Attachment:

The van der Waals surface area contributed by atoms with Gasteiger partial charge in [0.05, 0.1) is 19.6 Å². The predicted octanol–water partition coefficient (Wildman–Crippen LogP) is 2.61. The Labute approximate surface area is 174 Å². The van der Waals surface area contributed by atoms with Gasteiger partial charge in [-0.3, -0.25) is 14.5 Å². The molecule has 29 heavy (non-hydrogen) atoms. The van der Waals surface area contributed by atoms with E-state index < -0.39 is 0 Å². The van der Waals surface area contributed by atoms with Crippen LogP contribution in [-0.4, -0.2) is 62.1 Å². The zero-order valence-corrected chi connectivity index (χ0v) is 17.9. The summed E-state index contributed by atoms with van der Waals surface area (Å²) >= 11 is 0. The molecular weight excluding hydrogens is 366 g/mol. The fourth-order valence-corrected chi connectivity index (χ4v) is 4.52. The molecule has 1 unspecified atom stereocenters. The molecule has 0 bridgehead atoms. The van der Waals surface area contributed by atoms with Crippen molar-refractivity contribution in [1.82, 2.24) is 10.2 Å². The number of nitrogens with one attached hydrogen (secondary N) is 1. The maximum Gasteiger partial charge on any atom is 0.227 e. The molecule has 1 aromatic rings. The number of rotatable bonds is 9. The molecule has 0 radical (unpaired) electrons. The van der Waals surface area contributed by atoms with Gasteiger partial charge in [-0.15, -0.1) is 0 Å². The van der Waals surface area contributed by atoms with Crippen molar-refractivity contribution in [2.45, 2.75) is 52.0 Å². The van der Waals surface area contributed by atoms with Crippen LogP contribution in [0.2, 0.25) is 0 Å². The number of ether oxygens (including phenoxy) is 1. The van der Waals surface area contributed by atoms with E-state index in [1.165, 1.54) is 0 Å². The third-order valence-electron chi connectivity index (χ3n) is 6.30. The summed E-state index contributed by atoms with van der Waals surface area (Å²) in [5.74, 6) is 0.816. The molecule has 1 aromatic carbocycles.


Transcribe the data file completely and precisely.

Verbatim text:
The van der Waals surface area contributed by atoms with Gasteiger partial charge in [0.05, 0.1) is 19.6 Å². The predicted octanol–water partition coefficient (Wildman–Crippen LogP) is 2.61. The Labute approximate surface area is 174 Å². The van der Waals surface area contributed by atoms with Gasteiger partial charge in [-0.3, -0.25) is 14.5 Å². The molecule has 29 heavy (non-hydrogen) atoms. The van der Waals surface area contributed by atoms with E-state index < -0.39 is 0 Å². The van der Waals surface area contributed by atoms with Crippen LogP contribution in [-0.4, -0.2) is 62.1 Å². The zero-order valence-corrected chi connectivity index (χ0v) is 17.9. The summed E-state index contributed by atoms with van der Waals surface area (Å²) >= 11 is 0. The molecular weight excluding hydrogens is 366 g/mol. The fourth-order valence-corrected chi connectivity index (χ4v) is 4.52. The molecule has 1 unspecified atom stereocenters. The molecule has 0 bridgehead atoms. The van der Waals surface area contributed by atoms with Crippen molar-refractivity contribution in [1.82, 2.24) is 10.2 Å². The number of nitrogens with one attached hydrogen (secondary N) is 1. The maximum Gasteiger partial charge on any atom is 0.227 e. The molecule has 1 aromatic rings. The number of rotatable bonds is 9. The molecule has 0 radical (unpaired) electrons. The van der Waals surface area contributed by atoms with Gasteiger partial charge in [-0.15, -0.1) is 0 Å². The van der Waals surface area contributed by atoms with Crippen molar-refractivity contribution in [2.45, 2.75) is 52.0 Å². The van der Waals surface area contributed by atoms with Crippen LogP contribution in [0.2, 0.25) is 0 Å². The number of ether oxygens (including phenoxy) is 1. The van der Waals surface area contributed by atoms with E-state index in [1.165, 1.54) is 0 Å². The third-order valence-electron chi connectivity index (χ3n) is 6.30. The summed E-state index contributed by atoms with van der Waals surface area (Å²) in [5.74, 6) is 0.816. The molecule has 1 aromatic carbocycles.